Guest-23315 Guest

    OOps, sorry forgot to say the thin boards (thinner than normal ATX)
     
  13. mclean007

    mclean007 Officious Bystander

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    True, I forget that some people don't know how to slipstream a SATA driver so still use floppy drives (though I thought SATA 2 controllers tended to work with XP without drivers, albeit without the full speed and feature set of SATA 2??). Maybe they could have swapped the floppy and IDE ports around, however. Any road, it's a small gripe that can easily be overcome through judicious cable routing and drive placement. If only SATA optical drives were more prevalent, we could finally get rid of the need for IDE altogether.
     
  14. Tim S

    Tim S OG

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    If you want to install to a native SATA controller using a single SATA drive, there's no problem with XP because most mobo BIOSes allow you to set the SATA ports to "IDE mode". This basically does what it says on the tin - it disguises the SATA ports as generic ATA ports so that you can install XP without needing drivers.

    If you're using a third party SATA controller, or even wanting to install Windows XP to a RAID on a native SATA controller, you need drivers.
     
  15. completemadness

    completemadness New Member

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    i don't think we are going to see the end of either for quite some time

    A lot of people still use ATA drives, so getting rid of them is going to cost money (or a SATA adaptor which requires a power cable and costs like £15)

    As to slip streaming windows, firstly, you need a computer running to do that, and secondly, it takes some time to do that, is it faster to rip the disc to your HDD, add your drivers, recompile and burn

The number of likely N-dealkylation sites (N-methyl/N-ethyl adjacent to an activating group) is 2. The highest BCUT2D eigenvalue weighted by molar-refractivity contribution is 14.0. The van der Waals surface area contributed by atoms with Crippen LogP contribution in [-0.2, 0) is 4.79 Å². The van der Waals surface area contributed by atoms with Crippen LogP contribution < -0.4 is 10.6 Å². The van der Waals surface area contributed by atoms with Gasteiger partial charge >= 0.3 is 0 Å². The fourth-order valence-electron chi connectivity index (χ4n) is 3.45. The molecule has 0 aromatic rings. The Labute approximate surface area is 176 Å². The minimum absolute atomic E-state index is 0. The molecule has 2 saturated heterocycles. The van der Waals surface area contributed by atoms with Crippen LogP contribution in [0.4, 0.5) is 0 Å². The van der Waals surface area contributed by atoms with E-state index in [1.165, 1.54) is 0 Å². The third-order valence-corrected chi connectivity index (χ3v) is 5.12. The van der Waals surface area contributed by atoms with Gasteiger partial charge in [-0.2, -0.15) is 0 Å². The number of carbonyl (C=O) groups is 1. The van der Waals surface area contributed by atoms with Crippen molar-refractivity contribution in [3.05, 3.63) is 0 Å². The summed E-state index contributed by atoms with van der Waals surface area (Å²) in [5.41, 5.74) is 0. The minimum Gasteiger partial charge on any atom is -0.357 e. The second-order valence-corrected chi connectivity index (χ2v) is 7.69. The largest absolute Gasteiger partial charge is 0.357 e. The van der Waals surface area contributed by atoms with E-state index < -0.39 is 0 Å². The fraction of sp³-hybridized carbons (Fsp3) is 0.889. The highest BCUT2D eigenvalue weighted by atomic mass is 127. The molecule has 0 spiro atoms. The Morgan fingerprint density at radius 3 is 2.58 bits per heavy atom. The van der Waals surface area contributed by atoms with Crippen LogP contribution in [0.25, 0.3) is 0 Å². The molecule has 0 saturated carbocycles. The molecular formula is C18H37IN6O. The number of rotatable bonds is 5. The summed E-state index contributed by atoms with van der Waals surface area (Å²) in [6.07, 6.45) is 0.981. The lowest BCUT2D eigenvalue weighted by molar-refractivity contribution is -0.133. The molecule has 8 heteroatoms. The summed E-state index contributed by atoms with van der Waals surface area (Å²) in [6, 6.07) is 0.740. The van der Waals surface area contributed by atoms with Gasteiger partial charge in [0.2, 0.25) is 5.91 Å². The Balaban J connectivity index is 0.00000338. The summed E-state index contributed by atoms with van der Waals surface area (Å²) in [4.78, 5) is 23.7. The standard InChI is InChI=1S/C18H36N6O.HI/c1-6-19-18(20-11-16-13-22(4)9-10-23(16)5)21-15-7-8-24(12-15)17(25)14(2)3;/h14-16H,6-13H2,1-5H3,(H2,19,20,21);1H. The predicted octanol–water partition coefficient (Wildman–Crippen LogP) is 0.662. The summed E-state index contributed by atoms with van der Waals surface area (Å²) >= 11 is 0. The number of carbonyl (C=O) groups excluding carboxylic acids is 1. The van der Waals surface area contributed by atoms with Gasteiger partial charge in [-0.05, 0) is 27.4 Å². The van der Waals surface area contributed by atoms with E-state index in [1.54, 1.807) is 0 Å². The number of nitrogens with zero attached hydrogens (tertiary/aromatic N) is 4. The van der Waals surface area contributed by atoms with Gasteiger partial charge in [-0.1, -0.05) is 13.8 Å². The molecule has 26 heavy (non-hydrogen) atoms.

or is it faster to plug in a FDD
     
  16. mattthegamer463

    mattthegamer463 New Member

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    Is that a new one? :p

    At first I was like this board sucks, look at the benchmarks, then I noticed it was running a E6300 VS those QX6800s. Now, I'm amazed. If it had SLi I'd have bought it in a second.
     
  17. KeiOthic

    KeiOthic New Member

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    nice article once again :)
    Will you be reviewing the P35-DS4 model anytime soon? I'm not quite sure the difference (in value and features) between getting one of the DS3 models or the DS4. thx
     
  18. Guest-16

    Guest-16 Guest

    Inexpensive boards are tailored for people who spend less on upgrading. These people are the least likely to have SATA optical drives. This is also the reason for including parallel and serial ports which should have been lost LONG ago.

    The IDE port is linked to the Gigabyte chipset, because it's not native to the ICH9 southbridge, so it's far easier for the designers to put it down there :(

    Ninja edit: completemadness got it right :D

    Matt: We did it because it's unrepresentative to just drop in an X6800 for a budget board. It also helps people judge what CPU to buy showing the top and bottom end depending on what they do mostly.

    Kei: Depends what Gigabyte choose to send us and if it's really any different making a full article. I could spend forever looking at all the different Gigabyte P35 iterations ;) I should expect the performance is little different, the DS4 usually only offers extra features, where the DQ6 is tailored for overclocking and performance.